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Suffragette | Review

Female Misbehavior: Gavron’s Noble Depiction of British Women’s Suffrage Movement

Sarah Gavron Suffragette PosterThere’s much to admire in Sarah Gavron’s sophomore directorial effort, Suffragette, a turn-of-the-century snapshot of the British Women’s suffrage movement as the struggle for the right to vote considerably intensified against the patriarchal code. Enhanced by some superb performances from its talented cast, there’s a surprising degree of dramatic potency for a vehicle specifically calibrated to convey a cumbersome and obvious message, even as it stacks an overwhelming amount of tension on the back of its lead protagonist, balanced magnificently by its star, Carey Mulligan.

Reuniting with the screenwriter of her 2007 debut Brick Lane, Abi Morgan (who penned McQueen’s Shame, as well as The Iron Lady in 2011), Gavron concocts a rather conventional snapshot of a struggle for equality still being exacted, to varying degrees, across the globe.

In 1912 London, laundrywoman Maud Watts (Mulligan) works in the same backbreaking establishment she was born into and alongside her perfectly milquetoast husband Sonny (Ben Whishaw). Recently, she’s been made aware of pioneering women’s activist Emmeline Pankhurst (Meryl Streep), who has been forced into hiding to avoid arrest by the authorities for championing civil disobedience to secure women the right to vote. The Women’s Social and Political Union (WSPU) has recently visited the laundry, and after befriending a fellow colleague (Anne-Marie Duff), Maud finds herself testifying in Parliament during a bid to amend the voting-rights bill. The fallout for Maud is significant—not only does Parliament deny the motion, but she also finds herself estranged from her husband, who kicks her out of the house and denies access to her son. With nothing else to lose, Maud becomes a committed rebel, engaged in more daring activities with pharmacist Edith Ellyn (Helena Bonham Carter), a woman who organizes secret meetings.

Screenwriter Morgan works once more with top notch talents of Mulligan and Streep, both having starred previously in adaptations of her screenplays. This time around, Streep is more of a phantom figure, seldom making an appearance, popping up for a rousing display of rebellion as she makes an impassioned speech to a crowd of brave women. Likewise, other supporting characters portrayed by well-known performers are painted with the same broad strokes, like Helena Bonham Carter’s Edith Ellyn, Romola Garai’s Alice Haughton, or Ben Whishaw’s doltish husband—all seem like approximations of types.

A venomous Brendan Gleeson as an unsympathetic inspector is also presented with little shading. However, Morgan crafts many actual instances and documented details into a tapestry that does manages to shock, even by today’s desensitized standards. The sheer physical brutality waged against groups of outspoken women, not to mention the continuous sexual and emotional abuse is depicted with startling vehemence.

What Morgan ignores in multiple characterizations she makes up for in period detail, such as new technology of the period allowing authorities to begin photographic monitoring of these women. Shades of something like Paul Verhoeven’s 1975 film Katie Tippel grace the laundry sweat-shop, but Gavron and Morgan provide us with the trajectories afforded regular looking women not afforded the decadent possibilities of the fantastical prostitution narrative. Although Natalie Press’ depiction of Emily Wilding Davison, whose suicide under the feet of King George V’s horse was splashed over global headlines and was the impetus for social change in her native country (although another decade would pass before that happened), Suffragette works best when it focuses on Anne-Marie Duff and Mulligan. Unfortunately, Mulligan’s Maud is forced to don too many hats, an audience stand-in/grieving mother/sexual abuse victim/activist whose character development would seem overblown if it weren’t for the tremendously appealing performance of Mulligan.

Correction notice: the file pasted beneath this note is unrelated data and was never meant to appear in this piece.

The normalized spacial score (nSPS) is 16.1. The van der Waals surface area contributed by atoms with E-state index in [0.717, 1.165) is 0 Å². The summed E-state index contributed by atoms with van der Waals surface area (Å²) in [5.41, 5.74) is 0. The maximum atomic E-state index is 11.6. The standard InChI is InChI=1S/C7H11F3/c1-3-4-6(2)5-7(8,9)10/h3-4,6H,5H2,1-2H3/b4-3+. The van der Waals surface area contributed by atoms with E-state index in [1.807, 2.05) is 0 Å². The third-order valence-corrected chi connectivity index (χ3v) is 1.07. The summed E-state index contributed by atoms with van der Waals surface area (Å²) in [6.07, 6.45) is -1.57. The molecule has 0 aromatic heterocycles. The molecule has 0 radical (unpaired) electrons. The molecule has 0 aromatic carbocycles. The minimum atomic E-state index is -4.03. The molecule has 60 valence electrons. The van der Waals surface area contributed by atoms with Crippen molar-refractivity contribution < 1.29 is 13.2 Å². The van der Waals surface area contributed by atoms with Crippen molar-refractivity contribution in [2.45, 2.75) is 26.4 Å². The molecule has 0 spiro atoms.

DoP Eduard Grau, who certainly knows how to create an evocative mood, whether that be the noir-ish A Single Shot (2013) or psychological color coded palettes required of Tom Ford’s A Single Man (2009) provides us a muted and dreary turn-of-the century England while Alexander Desplat’s score provides basic emotional support. Though one or two less personal tragedies for everywoman Maud would have made some of Suffragette feel less emotionally manipulative, the film does manage to be a powerful rally cry, evidence of the perseverance and sacrifice required from past generations and a reminder of inequality still to be quelled. As Streep’s Emmeline Pankhurst rushes to close her lone speech, she cries “I’d rather be a rebel than a slave.” Words to live by.


Los Angeles based Nicholas Bell is's Chief Film Critic and covers film festivals such as Sundance, Berlin, Cannes and TIFF. He is part of the critic groups on Rotten Tomatoes, The Los Angeles Film Critics Association (LAFCA), FIPRESCI, the Online Film Critics Society (OFCS) and GALECA. His top 3 for 2023: The Beast (Bonello) Poor Things (Lanthimos), Master Gardener (Schrader). He was a jury member at the 2019 Cleveland International Film Festival.

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